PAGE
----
Regulatory Enforcement + Compliance

On June 18, the Fifth Circuit Court of Appeals granted the plaintiffs’ petition for a writ of mandamus, effectively halting the transfer of the lawsuit challenging the Consumer Financial Protection Bureau’s (CFPB or Bureau) credit card late fee rule from a Texas federal district court to the District of Columbia. This decision marks another pivotal moment in the ongoing legal battle over the CFPB’s Final Rule, which has seen a complex procedural history unfold over the past few months.

Over the course of the last year, the Consumer Financial Protection Bureau (CFPB or Bureau) has increased its scrutiny of medical financing products, such as medical credit cards and installment loans. In July 2023, the CFPB and other federal agencies launched an inquiry into medical payment products, discussed here. Last week, when the CFPB announced its proposed rule to ban the reporting of medical debt on consumer reports, discussed here, it stated it was considering action related to medical financing products. Then this week, the CFPB published a blog examining how financial institutions market their products to healthcare providers in an effort to ensure “consumers aren’t pushed into medical payment products.” The CFPB’s ongoing discourse on this topic signals a potential regulatory crackdown may be coming.

The Department of Labor (DOL) has recently issued a revised Unemployment Insurance Program Letter to clarify how state workforce agencies should deliver unemployment benefits payments to consumers. This new guidance integrates recent Consumer Financial Protection Bureau (CFPB or Bureau) research on so-called “junk fees” and other consumer risks associated with public benefits and prepaid cards.

Today, the Consumer Financial Protection Bureau (CFPB or Bureau) released a report on the state of negative equity in auto lending. The CFPB says it found that financing negative equity creates increased risks for consumers, and states that the CFPB will be putting negative equity under scrutiny.

Today, the Consumer Financial Protection Bureau (CFPB) announced that its so-called “Payday, Vehicle Title and Certain High-Cost Installment Loans” rule (Rule) will go into effect on March 30, 2025. While ostensibly aimed at higher-APR lending (e.g., loans with an APR above 36%), it also applies to most creditors, including banks, offering loans: (1) that are substantially repayable within 45 days or less; or (2) that have a bullet or balloon payment feature. It applies by its plain terms to a number of mainstream financial products and products marketed to high-net worth individuals, none of which the CFPB seems to have considered when promulgating the rule.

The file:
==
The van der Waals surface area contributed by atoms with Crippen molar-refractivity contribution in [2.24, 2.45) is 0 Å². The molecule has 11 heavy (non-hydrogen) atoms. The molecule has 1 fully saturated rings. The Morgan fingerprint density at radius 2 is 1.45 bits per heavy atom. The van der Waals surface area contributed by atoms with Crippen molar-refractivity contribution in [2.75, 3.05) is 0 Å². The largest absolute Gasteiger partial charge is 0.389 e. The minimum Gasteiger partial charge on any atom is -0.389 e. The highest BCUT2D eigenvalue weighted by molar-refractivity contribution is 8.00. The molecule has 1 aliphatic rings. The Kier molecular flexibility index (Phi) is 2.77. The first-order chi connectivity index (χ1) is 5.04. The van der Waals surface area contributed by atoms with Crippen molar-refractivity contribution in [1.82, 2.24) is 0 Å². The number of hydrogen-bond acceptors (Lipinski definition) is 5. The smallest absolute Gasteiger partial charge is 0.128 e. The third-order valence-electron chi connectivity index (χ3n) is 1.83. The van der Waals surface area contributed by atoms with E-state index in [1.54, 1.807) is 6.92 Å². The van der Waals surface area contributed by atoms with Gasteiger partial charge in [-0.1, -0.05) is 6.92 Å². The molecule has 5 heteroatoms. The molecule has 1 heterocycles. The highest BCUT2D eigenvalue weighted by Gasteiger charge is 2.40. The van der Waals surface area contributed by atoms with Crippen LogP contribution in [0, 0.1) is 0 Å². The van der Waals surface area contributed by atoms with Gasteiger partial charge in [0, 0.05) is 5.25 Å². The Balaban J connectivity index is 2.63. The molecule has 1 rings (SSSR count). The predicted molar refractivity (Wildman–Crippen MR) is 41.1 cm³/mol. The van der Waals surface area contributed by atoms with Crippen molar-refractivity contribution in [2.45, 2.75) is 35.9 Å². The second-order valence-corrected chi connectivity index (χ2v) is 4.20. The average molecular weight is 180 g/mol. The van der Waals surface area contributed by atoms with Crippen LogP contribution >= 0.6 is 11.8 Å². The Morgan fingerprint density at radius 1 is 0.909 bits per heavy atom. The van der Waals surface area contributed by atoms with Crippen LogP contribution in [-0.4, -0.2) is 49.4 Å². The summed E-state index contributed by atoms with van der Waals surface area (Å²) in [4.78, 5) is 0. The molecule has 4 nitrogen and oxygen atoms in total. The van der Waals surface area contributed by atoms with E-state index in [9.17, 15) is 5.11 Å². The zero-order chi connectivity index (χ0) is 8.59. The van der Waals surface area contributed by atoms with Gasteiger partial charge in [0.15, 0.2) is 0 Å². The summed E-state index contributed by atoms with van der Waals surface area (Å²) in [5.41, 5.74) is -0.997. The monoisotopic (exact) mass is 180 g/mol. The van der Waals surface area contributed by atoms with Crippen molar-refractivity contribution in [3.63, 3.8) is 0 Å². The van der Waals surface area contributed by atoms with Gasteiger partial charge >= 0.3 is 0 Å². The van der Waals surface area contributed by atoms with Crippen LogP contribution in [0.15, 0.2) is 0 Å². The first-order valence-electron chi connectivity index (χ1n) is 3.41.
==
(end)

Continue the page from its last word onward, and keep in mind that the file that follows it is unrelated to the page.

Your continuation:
On May 28, the Federal Trade Commission (FTC) released its annual report to the Consumer Financial Protection Bureau (CFPB) detailing enforcement and educational activities undertaken in 2023. The report pertains to actions under the Truth in Lending Act (TILA) and Regulation Z, the Consumer Leasing Act (CLA) and Regulation M, and the Electronic Fund Transfer Act (EFTA) and Regulation E. Specifically, the report highlights FTC initiatives in areas such as automobile financing and leasing, electronic fund transfers, so-called junk fees, payday lending, and negative options.

On June 11, the Consumer Financial Protection Bureau (CFPB or Bureau) released a proposed rule amending Regulation V, which implements the Fair Credit Reporting Act (FCRA), concerning medical debt. The proposed rule would remove a regulatory exception that currently allows creditors to obtain and use information on medical debts for credit eligibility determinations. Additionally, the proposed rule would generally prohibit consumer reporting agencies (CRAs) from furnishing consumer reports containing medical debt information to creditors. Comments on the proposed rule are being accepted until August 12, 2024. The Bureau aims to finalize the rule by early 2025.

On June 6, the U.S. Department of the Treasury (Treasury) issued a request for information (RFI) seeking public input on the uses, opportunities, and risks presented by the use of artificial intelligence (AI) within the financial sector. Notably, the Treasury’s RFI comes three years after the issuance of a similar RFI by the federal banking agencies (Office of the Comptroller of the Currency, Federal Reserve Board, Federal Deposit Insurance Corporation), Consumer Financial Protection Bureau, and National Credit Union Administration on financial institutions’ use of AI, discussed here.

On May 31, the Ninth Circuit Court of Appeals published an opinion in Bristol SL Holdings, Inc. v. Cigna Health and Life Insurance Company, which has significant implications for the healthcare industry, most notably by clarifying the broad scope of the Employee Retirement Income Security Act’s (ERISA) preemption of state law causes of action arising from pre-service coverage communications between medical providers and health plan administrators.

Yesterday, the Consumer Financial Protection Bureau (CFPB or Bureau) announced it has finalized a rule outlining the qualifications to become a recognized industry Standard Setter body (Standard Setter Rule). These bodies will be instrumental in issuing standards that assist companies in complying with the forthcoming Personal Financial Data Rights Rule under Section 1033 of the Consumer Financial Protection Act (Section 1033 Rule). The Standard Setter Rule outlines the attributes that these bodies must exhibit to gain recognition from the CFPB. It also provides a comprehensive guide detailing the application process for recognition and the CFPB’s evaluation methodology.